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Append-only backups with restic and rclone (ruderich.org)
75 points by edward 16 days ago | hide | past | web | favorite | 42 comments

This bugged me too last year. So I built a hosting service for Borg backups that can have append-only access keys.

So the client machine can't change old backups. Ever. In addition you can lock your settings down with 2FA.


Great service, especially with the addition of the monitoring features.

How do you store the data on your end?

Borg stores all data as plain files in 500MB segments. Every segment has a checksum, which you can validate using the `borg check` command.

The actual data lies on a plain vanilla RAID array.

That is going to be an issue for anyone with GDPR data, since you are required to be able to delete it upon request.

You can still use a full access key to prune old data/old archives as needed. But you use it from a trusted machine or temporarily.

Also: you still need to keep some data even under GDPR. Like billing data.

This is great. I find myself having to explain and argue this point way too often:

"One issue with most backup solutions is that an attacker controlling the local system can also wipe its old backups."

S3 also makes this kind of protection pretty easy - enable bucket versioning and allow only PutObject.

B2 can do this too if S3 is a bit too spendy.

write only FTP rights

What kind of solution to this problem would you propose?

Well, append-only backups with something like restic and rclone seems like the obvious one.

Tapes sitting on a shelf is the classic solution.

Write-once backup media, like DVDs were even better. But they are getting out of fashion.

Borg Backup also has this feature, and so far my experience with it has been great.

With borg, make sure that you read and considered drawbacks of the append-only mode: https://borgbackup.readthedocs.io/en/stable/usage/notes.html... I'm curious whether restic's append-only fares better here.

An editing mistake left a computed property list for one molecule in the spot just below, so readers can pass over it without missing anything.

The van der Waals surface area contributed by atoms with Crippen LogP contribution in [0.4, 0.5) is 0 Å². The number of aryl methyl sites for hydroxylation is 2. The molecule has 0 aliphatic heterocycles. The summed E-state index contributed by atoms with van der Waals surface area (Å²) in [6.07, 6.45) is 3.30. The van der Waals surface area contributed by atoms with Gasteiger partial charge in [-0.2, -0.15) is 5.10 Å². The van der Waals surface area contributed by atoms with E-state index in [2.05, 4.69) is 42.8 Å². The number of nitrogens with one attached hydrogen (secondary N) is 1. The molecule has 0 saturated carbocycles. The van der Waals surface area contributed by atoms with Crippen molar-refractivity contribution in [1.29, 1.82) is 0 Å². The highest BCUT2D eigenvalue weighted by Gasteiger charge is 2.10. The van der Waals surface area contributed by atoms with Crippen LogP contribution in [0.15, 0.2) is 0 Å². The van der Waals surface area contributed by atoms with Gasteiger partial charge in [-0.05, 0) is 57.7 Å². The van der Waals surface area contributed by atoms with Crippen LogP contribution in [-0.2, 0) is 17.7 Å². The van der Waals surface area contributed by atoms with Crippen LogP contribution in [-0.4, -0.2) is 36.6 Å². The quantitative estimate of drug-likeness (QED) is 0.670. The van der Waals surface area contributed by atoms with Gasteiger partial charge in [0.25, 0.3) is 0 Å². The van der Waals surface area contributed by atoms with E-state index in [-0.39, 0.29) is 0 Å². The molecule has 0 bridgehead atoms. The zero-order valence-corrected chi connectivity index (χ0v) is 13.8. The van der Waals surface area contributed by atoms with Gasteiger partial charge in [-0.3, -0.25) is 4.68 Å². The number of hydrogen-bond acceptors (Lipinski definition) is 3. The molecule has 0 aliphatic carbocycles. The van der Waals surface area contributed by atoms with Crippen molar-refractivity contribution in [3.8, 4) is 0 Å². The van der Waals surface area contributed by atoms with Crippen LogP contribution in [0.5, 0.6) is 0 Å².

How could that possibly be improved? Append-only means no deleting or freeing up space by definition.

Not necessarily, because the backup server could squash backups itself, even when the client is not allowed to do so.

borgmatic, a Borg Backup wrapper with a declarative config file, also supports creating append-only Borg repositories. More at https://torsion.org/borgmatic/

Seems a bit complex. How about the remote server adding the immutable flag on the uploaded files?

Worth noting that if you run your own Restic server you can run it in append only mode.

duplicacy is another alternative. It has paid plans but free for personal CLI usage.

Their study on various cloud storage performance helped me decide tremendously.


I make backups using multiple implementations (restic and duplicacy) to avoid unfortunate case of an implementation corrupting encrypted / compressed data which may become unrecoverable completely or any other bug to partially corrupt it.

I hate it when backups don't work when I need it and it's not easy to do 100% verification on all backups regularly.

Or just use ZFS and send/recv over the network? It's super simple, guarantees reliability, and very easy to replicate, e.g. offline backups.

The nice thing about restic is that you don't need to have a smart server, you can store your backups anywhere. And it doesn't require a particular filesystem on your host. Not to mention that deduplication is very cheap due its design (and unlike extent-based dedup, content-defined dedup also helps dedup some file changes a lot better).

ZFS, while it is definitely a great project, doesn't provide those features.

You can store zfs send output as a file. You don't need a ZFS filesystem to receive into if all you're doing is backups.

That's not a complete solution unless you have infinite storage. You need the ability to store 1 snapshot per month without missing any files, but they may only be contained in one hourly diff.

This is true of all incremental backup systems.

restic stores files as a Merkle tree of blobs, with snapshots just being a particular root of the tree. This means that all snapshots are "full" (in the sense you don't need any others to reconstruct the filesystem) but are also "incremental" (in the sense that data isn't duplicated if it wasn't changed).

Yes, ZFS internally stores things in a similar fashion but I believe you can't get that from zfs-send (which is totally fine -- that's not the use-case they were going for, and zfs-send is incredibly useful for lots of other cases). restic is also chunked using content-defined chunking which is gives you much better deduplication than extent-based chunking (which is what ZFS, or any in-kernel filesystem has) -- and ZFS deduplication is well-known to be very expensive to enable while restic's deduplication is (almost) free. Of course, restic doesn't get atomic snapshots without using a filesystem like ZFS -- so so there's obviously benefits to using both together.

ZFS is a Merkle hash tree. zfs send uses this.